Let them hate so long as they fear


It all started with Peter Withe.  The bearded, sweat-band wearing centre forward who went on to score the winner in the 1982 European Cup Final for Aston Villa scored the Timbers first ever goal against Seattle Sounders in Portland Timber’s 2-1 victory back in 1975.  Withe was a hit with the Portland fans who referred to him as the “Wizard of Nod”.  A year later when the sides met again, Seattle could boast the legendary skills of Harry Redknapp and Geoff Hurst up top.  Today, the English contingent consists solely of Liam Ridgewell, former West Ham trainee and now campaign of the Timbers.

Forty three years later and the two sides were meeting for the 100th competitive time on a beautiful sunny day in mid-May (there’s a couple of great videos commemorating the occasion here and here from both sides of the state line).  The intense rivalry between the two sides has never let up and noise coming from both sides had been at an intense level since an hour before the game started.  Due to the huge distances in the US, there’s few games where supporters travel in numbers.  Even in New York where the two clubs are less than 20 miles (although technically in different states), the rivalry is muted to say the least.  However, on the Pacific North-West Coast, 175 miles is nothing and so the games have always been played out in front of both sets of fans.  Add in Vancouver Whitecaps and you have a hot-bed of football.  The Cascadia Cup was introduced in 2004 by the fans of the three clubs and awarded annually to the club with the best record during the season against each other, with the current holders being Portland after three wins and a draw from the six games they played.

I’ve been to some pretty insipid MLS games before, where atmosphere was non-existent.  The best I had come across was a New York Red Bulls versus DC United game a few years ago, although just a few weeks later when I returned to Harrison, New Jersey for the RB game against KC Sporting there was no more than a thousand in the stadium (due to the Yankees being at home some 20 miles away apparently).  So I was looking forward to sampling some European-style atmosphere.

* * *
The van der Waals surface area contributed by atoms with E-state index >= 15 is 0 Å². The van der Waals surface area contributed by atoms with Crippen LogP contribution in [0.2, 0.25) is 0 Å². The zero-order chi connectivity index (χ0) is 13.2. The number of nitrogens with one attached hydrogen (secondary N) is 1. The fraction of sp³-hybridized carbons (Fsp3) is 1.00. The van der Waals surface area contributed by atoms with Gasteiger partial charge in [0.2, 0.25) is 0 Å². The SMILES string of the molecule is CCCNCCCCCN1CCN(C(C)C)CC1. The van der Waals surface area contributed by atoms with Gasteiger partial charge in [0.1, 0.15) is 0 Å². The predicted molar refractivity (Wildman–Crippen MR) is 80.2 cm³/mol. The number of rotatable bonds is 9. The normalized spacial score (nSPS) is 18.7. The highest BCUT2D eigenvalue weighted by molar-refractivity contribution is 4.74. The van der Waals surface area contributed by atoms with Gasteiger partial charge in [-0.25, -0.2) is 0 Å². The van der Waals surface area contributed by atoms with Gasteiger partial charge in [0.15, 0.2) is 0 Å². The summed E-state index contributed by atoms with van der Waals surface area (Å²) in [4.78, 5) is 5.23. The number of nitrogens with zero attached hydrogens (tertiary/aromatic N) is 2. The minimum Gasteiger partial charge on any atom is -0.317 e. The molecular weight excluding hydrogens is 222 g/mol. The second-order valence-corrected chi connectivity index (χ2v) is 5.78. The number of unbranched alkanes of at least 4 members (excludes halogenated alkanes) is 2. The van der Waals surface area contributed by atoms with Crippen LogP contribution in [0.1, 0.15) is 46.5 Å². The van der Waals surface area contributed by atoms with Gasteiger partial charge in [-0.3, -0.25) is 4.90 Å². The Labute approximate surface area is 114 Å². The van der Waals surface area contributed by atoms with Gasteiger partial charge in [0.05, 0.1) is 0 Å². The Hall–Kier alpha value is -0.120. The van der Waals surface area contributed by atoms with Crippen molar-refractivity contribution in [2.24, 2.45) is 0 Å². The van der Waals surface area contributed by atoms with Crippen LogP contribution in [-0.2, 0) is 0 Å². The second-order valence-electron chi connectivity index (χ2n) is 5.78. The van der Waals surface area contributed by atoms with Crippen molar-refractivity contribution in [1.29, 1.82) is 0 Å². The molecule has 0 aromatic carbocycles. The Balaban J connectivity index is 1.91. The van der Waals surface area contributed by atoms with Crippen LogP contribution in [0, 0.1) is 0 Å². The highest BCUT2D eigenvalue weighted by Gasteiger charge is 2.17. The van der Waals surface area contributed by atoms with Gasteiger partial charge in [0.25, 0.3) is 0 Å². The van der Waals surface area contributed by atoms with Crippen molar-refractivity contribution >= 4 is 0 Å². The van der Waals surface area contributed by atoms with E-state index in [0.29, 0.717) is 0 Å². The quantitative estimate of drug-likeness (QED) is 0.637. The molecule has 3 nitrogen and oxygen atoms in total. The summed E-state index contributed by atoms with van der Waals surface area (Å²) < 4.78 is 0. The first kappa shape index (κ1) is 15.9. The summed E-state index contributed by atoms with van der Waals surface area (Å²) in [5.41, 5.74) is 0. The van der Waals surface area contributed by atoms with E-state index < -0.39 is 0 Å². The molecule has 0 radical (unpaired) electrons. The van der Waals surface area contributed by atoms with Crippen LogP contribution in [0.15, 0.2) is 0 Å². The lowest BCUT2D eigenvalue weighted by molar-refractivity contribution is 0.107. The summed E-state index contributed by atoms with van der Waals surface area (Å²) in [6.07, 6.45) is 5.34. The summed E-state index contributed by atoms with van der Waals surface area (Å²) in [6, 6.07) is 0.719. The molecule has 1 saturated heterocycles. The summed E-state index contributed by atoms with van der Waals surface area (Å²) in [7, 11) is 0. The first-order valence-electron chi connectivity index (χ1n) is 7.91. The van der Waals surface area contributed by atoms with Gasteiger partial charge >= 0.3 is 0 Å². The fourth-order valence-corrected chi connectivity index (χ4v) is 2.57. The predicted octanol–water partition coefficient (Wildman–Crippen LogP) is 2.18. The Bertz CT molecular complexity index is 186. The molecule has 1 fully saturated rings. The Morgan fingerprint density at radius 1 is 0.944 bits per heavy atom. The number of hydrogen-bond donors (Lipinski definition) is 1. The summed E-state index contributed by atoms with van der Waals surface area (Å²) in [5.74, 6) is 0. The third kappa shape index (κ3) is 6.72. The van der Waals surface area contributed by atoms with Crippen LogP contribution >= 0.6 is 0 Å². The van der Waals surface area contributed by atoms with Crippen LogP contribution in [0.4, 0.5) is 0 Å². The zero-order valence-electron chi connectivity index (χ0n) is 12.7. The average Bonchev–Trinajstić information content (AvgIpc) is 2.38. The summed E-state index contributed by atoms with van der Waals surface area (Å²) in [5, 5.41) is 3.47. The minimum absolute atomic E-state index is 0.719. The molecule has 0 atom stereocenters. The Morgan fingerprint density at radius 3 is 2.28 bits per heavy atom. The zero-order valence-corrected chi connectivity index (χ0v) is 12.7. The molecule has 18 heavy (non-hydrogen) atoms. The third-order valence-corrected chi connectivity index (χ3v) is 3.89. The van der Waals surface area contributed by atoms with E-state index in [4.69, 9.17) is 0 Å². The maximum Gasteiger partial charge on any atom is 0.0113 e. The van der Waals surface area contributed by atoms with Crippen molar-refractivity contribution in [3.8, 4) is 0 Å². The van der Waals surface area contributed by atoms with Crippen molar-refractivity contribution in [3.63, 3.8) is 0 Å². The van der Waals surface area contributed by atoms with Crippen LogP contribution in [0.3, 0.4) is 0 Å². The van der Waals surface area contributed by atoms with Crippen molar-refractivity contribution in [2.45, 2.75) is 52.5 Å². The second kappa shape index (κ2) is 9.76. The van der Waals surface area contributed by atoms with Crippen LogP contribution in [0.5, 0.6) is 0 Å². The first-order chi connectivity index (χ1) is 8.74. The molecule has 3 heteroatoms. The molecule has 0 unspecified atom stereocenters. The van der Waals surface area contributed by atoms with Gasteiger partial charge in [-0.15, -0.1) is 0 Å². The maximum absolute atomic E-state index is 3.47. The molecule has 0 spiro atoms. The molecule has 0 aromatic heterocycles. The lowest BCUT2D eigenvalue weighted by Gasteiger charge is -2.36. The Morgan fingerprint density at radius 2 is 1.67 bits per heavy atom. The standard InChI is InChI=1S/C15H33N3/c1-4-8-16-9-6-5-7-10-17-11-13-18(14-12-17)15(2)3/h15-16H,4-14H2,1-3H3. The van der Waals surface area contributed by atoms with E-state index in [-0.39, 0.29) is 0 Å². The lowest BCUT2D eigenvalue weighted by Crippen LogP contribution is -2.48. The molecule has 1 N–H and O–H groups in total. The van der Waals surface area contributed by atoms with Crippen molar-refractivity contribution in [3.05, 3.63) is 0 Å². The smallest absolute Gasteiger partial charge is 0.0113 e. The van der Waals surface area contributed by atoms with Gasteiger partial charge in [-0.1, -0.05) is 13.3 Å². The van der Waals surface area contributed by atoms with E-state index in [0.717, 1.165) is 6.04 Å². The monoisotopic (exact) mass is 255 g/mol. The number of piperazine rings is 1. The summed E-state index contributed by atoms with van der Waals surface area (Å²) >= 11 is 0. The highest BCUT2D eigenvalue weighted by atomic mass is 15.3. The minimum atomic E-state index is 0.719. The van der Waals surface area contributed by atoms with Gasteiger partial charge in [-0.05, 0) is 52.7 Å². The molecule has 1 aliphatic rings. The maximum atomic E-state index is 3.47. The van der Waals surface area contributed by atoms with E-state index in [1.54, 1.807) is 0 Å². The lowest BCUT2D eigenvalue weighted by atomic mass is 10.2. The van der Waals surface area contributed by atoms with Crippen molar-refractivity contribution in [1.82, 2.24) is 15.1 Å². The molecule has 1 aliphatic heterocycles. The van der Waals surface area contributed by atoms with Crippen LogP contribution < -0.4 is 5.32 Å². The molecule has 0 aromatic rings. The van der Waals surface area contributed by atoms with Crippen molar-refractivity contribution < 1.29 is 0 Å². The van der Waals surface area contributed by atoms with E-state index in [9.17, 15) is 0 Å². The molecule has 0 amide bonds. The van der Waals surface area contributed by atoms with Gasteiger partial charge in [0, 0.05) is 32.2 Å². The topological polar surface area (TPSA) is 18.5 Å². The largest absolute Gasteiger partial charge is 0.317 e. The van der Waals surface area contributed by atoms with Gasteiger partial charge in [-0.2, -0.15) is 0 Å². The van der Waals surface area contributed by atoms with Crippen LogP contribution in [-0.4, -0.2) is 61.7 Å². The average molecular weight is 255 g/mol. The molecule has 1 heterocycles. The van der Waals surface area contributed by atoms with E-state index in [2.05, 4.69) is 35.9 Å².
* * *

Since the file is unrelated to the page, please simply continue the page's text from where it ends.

Distance makes rivalries hard in the US.  There’s no love lost between the Yankees and the Red Sox in baseball, nor between the New York Giants and the Dallas Cowboys in the NFL but in reality it is a rivalry played out in and by the media, as few hardcore away fans make the respective trips.  And for those that do, they seem to be able to sit among the home fans albeit with some gentle ribbing.

For The Timber Army and the Emerald City Army, the performance off the pitch of the fans is almost as important as the result on it.  Both sets of fans were in fine voice as the kick-off approached, although they both seemed keen to ‘build a bonfire’ and put each other on the top.  Poor old Vancouver were stuck in the middle of both versions, a rare thing that both sets of fans could agree on!

Providence Park is still a work-in progress with construction underway to make it an even more atmospheric stadium than it is today.  The curve behind the goal, home to the Timbers Army, is being extended around to mean 3/4 of the ground will be covered, just leaving the final end, a very low terrace area, currently with ‘bleacher’-like seats.

At the appointed kick-off time (1pm) there as no sign of any players.  I’m used to this now with US Sports but still have no idea why.  At 1:03pm the players emerged (from very separate tunnels), sang the national anthem, the crowd waved their scarves and finally the game kicked off at 1:09pm.  The Timber Army, led by a couple of Capo’s at the front of the stand kept the beat up during the opening period as the sun beat down on them.  Above the entrance to the tunnel and below the Timber Army was a flag in the colours of the state of Oregon with the latin phrase Oderint Dum Metuant – “let them hate so long as they fear”.  Who could hate such a passionate display of support? OK – apart from the Sounders fans who were doing a pretty impressive job themselves of making themselves heard.

 

The first half was a tense affair.  Portland looked to stretch the play and tried to get their two wide men behind the Seattle defence, whilst the Sounders seemed happy to play on the break.  Timber’s star man, Argentine Diego Valeri was singled out for some “special” treatment from the away side before he had the best chance of the game when he pulled the ball wide after a swift break.  At the other end Clint Dempsey fluffed his lined in front of goal after Nouhou Tolo’s shot had flashed across the area.